Nature  2014;513(7517):202-209.
Gastric cancer is a leading cause of cancer deaths, but analysis of its molecular and clinical characteristics has been complicated by histological and aetiological heterogeneity. Here we describe a comprehensive molecular evaluation of 295 primary gastric adenocarcinomas as part of The Cancer Genome Atlas (TCGA) project. We propose a molecular classification dividing gastric cancer into four subtypes: tumours positive for Epstein–Barr virus, which display recurrent PIK3CA mutations, extreme DNA hypermethylation, and amplification of JAK2, CD274 (also known as PD-L1) and PDCD1LG2 (also knownasPD-L2); microsatellite unstable tumours, which show elevated mutation rates, including mutations of genes encoding targetable oncogenic signalling proteins; genomically stable tumours, which are enriched for the diffuse histological variant and mutations of RHOA or fusions involving RHO-family GTPase-activating proteins; and tumours with chromosomal instability, which show marked aneuploidy and focal amplification of receptor tyrosine kinases. Identification of these subtypes provides a roadmap for patient stratification and trials of targeted therapies.
doi:10.1038/nature13480
PMCID: PMC4170219  PMID: 25079317
2.  Analysis of phosphatases in ER-negative breast cancers identifies DUSP4 as a critical regulator of growth and invasion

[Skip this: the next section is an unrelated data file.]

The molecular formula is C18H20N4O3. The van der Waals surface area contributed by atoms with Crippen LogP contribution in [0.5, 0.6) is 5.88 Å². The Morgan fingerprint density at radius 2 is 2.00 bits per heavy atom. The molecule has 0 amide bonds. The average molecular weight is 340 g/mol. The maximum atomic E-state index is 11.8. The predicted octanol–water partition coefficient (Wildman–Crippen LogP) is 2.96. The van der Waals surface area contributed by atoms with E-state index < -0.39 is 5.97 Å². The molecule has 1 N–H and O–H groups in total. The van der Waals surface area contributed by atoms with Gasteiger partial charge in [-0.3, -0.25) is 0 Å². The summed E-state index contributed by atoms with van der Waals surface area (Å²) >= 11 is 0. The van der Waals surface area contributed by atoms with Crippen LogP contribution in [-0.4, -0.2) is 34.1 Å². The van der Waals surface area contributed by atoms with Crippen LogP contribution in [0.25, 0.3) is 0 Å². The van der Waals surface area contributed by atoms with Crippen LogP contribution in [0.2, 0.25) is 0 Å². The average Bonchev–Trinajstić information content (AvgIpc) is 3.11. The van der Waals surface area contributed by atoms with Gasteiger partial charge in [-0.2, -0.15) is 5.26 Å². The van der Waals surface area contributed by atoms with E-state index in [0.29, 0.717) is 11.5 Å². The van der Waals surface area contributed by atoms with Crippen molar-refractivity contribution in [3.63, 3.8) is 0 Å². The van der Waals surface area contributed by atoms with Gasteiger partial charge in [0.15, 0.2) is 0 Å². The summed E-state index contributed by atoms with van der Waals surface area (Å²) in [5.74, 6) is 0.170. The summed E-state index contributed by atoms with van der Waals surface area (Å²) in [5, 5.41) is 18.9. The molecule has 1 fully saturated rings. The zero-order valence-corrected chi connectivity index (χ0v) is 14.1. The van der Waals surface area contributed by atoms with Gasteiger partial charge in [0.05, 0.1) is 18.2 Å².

Estrogen receptor (ER)-negative cancers have a poor prognosis, and few targeted therapies are available for their treatment. Our previous analyses have identified potential kinase targets critical for the growth of ER-negative, progesterone receptor (PR)-negative and HER2-negative, or “triple-negative” breast cancer (TNBC). Because phosphatases regulate the function of kinase signaling pathways, in this study, we investigated whether phosphatases are also differentially expressed in ER-negative compared to those in ER-positive breast cancers. We compared RNA expression in 98 human breast cancers (56 ER-positive and 42 ER-negative) to identify phosphatases differentially expressed in ER-negative compared to those in ER-positive breast cancers. We then examined the effects of one selected phosphatase, dual specificity phosphatase 4 (DUSP4), on proliferation, cell growth, migration and invasion, and on signaling pathways using protein microarray analyses of 172 proteins, including phosphoproteins. We identified 48 phosphatase genes are significantly differentially expressed in ER-negative compared to those in ER-positive breast tumors. We discovered that 31 phosphatases were more highly expressed, while 11 were underexpressed specifically in ER-negative breast cancers. The DUSP4 gene is underexpressed in ER-negative breast cancer and is deleted in approximately 50 % of breast cancers. Induced DUSP4 expression suppresses both in vitro and in vivo growths of breast cancer cells. Our studies show that induced DUSP4 expression blocks the cell cycle at the G1/S checkpoint; inhibits ERK1/2, p38, JNK1, RB, and NFkB p65 phosphorylation; and inhibits invasiveness of TNBC cells. These results suggest that that DUSP4 is a critical regulator of the growth and invasion of triple-negative breast cancer cells.